Whole genome sequence and phylogenetic analysis show Helicobacter pylori strains from Latin America have followed a unique evolution pathway

Zilia Y. Muñoz-Ramírez, Alfonso Mendez-Tenorio, Ikuko Kato, Maria M. Bravo, Cosmeri Rizzato, Kaisa Thorell, Roberto Torres, Francisco Aviles-Jimenez, Margarita Camorlinga, Federico Canzian, Javier Torres

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28 Scopus citations

Abstract

© 2017 Muñoz-Ramírez, Mendez-Tenorio, Kato, Bravo, Rizzato, Thorell, Torres, Aviles-Jimenez, Camorlinga, Canzian and Torres. Helicobacter pylori (HP) genetics may determine its clinical outcomes. Despite high prevalence of HP infection in Latin America (LA), there have been no phylogenetic studies in the region. We aimed to understand the structure of HP populations in LA mestizo individuals, where gastric cancer incidence remains high. The genome of 107 HP strains from Mexico, Nicaragua and Colombia were analyzed with 59 publicly available worldwide genomes. To study bacterial relationship on whole genome level we propose a virtual hybridization technique using thousands of high-entropy 13 bp DNA probes to generate fingerprints. Phylogenetic virtual genome fingerprint (VGF) was compared with Multi Locus Sequence Analysis (MLST) and with phylogenetic analyses of cagPAI virulence island sequences. With MLST some Nicaraguan and Mexican strains clustered close to Africa isolates, whereas European isolates were spread without clustering and intermingled with LA isolates. VGF analysis resulted in increased resolution of populations, separating European from LA strains. Furthermore, clusters with exclusively Colombian, Mexican, or Nicaraguan strains were observed, where the Colombian cluster separated from Europe, Asia, and Africa, while Nicaraguan and Mexican clades grouped close to Africa. In addition, a mixed large LA cluster including Mexican, Colombian, Nicaraguan, Peruvian, and Salvadorian strains was observed; all LA clusters separated from the Amerind clade. With cagPAI sequence analyses LA clades clearly separated from Europe, Asia and Amerind, and Colombian strains formed a single cluster. A NeighborNet analyses suggested frequent and recent recombination events particularly among LA strains. Results suggests that in the new world, H. pylori has evolved to fit mestizo LA populations, already 500 years after the Spanish colonization. This co-adaption may account for regional variability in gastric cancer risk.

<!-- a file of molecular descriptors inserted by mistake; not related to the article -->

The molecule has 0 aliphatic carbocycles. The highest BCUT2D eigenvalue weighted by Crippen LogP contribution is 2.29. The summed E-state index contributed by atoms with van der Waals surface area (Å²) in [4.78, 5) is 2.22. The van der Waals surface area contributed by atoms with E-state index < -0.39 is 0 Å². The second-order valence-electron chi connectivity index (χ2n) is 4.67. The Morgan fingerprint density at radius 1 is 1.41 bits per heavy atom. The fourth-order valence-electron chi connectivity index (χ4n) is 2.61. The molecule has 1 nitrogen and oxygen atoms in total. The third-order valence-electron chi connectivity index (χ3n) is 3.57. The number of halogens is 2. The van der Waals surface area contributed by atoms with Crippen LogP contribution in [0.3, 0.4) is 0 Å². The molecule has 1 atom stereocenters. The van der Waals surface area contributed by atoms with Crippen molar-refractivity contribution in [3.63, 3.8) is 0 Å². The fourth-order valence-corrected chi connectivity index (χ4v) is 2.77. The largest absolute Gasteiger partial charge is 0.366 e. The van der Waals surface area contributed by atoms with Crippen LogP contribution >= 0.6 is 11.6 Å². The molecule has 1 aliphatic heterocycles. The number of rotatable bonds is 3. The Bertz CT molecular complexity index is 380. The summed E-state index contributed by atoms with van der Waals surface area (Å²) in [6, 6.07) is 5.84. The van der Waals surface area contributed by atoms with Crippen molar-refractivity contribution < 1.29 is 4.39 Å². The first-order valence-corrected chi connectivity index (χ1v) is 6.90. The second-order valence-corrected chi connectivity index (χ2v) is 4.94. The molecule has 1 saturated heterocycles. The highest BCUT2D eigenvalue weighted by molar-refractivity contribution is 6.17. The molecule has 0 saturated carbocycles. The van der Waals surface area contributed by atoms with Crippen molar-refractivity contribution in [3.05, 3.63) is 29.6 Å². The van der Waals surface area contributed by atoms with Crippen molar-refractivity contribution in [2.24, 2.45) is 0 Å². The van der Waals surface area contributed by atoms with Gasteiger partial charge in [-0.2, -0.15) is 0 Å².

Original languageAmerican English
JournalFrontiers in Cellular and Infection Microbiology
DOIs
StatePublished - 28 Feb 2017

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